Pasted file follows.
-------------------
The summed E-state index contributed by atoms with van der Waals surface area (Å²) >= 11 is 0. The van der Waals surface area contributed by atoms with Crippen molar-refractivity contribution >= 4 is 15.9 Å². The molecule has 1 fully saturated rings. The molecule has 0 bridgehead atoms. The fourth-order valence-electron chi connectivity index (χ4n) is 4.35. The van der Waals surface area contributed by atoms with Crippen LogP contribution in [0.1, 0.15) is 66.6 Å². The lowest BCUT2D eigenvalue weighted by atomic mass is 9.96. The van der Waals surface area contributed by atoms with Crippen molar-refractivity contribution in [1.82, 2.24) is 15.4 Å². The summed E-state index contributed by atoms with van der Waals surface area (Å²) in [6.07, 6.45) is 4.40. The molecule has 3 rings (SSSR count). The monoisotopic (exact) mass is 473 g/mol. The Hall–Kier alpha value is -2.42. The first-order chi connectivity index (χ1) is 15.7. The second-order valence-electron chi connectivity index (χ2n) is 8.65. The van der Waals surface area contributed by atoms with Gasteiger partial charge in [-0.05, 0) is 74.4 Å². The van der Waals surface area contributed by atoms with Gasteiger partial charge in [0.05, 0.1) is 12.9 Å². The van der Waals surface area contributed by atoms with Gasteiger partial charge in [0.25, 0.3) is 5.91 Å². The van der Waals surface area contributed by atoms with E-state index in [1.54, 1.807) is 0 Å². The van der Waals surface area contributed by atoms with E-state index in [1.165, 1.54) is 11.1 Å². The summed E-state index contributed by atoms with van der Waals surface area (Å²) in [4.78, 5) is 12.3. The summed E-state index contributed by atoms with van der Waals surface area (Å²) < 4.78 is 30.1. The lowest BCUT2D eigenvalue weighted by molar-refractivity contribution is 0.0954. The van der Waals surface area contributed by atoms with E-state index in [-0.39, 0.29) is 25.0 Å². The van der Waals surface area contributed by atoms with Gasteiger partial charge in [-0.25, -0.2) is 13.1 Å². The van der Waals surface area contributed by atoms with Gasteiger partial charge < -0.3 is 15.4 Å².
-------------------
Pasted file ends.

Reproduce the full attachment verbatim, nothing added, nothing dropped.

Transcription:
The summed E-state index contributed by atoms with van der Waals surface area (Å²) >= 11 is 0. The van der Waals surface area contributed by atoms with Crippen molar-refractivity contribution >= 4 is 15.9 Å². The molecule has 1 fully saturated rings. The molecule has 0 bridgehead atoms. The fourth-order valence-electron chi connectivity index (χ4n) is 4.35. The van der Waals surface area contributed by atoms with Crippen LogP contribution in [0.1, 0.15) is 66.6 Å². The lowest BCUT2D eigenvalue weighted by atomic mass is 9.96. The van der Waals surface area contributed by atoms with Crippen molar-refractivity contribution in [1.82, 2.24) is 15.4 Å². The summed E-state index contributed by atoms with van der Waals surface area (Å²) in [6.07, 6.45) is 4.40. The molecule has 3 rings (SSSR count). The monoisotopic (exact) mass is 473 g/mol. The Hall–Kier alpha value is -2.42. The first-order chi connectivity index (χ1) is 15.7. The second-order valence-electron chi connectivity index (χ2n) is 8.65. The van der Waals surface area contributed by atoms with Gasteiger partial charge in [-0.05, 0) is 74.4 Å². The van der Waals surface area contributed by atoms with Gasteiger partial charge in [0.05, 0.1) is 12.9 Å². The van der Waals surface area contributed by atoms with Gasteiger partial charge in [0.25, 0.3) is 5.91 Å². The van der Waals surface area contributed by atoms with E-state index in [1.54, 1.807) is 0 Å². The van der Waals surface area contributed by atoms with E-state index in [1.165, 1.54) is 11.1 Å². The summed E-state index contributed by atoms with van der Waals surface area (Å²) in [4.78, 5) is 12.3. The summed E-state index contributed by atoms with van der Waals surface area (Å²) < 4.78 is 30.1. The lowest BCUT2D eigenvalue weighted by molar-refractivity contribution is 0.0954. The van der Waals surface area contributed by atoms with E-state index in [-0.39, 0.29) is 25.0 Å². The van der Waals surface area contributed by atoms with Gasteiger partial charge in [-0.25, -0.2) is 13.1 Å². The van der Waals surface area contributed by atoms with Gasteiger partial charge < -0.3 is 15.4 Å².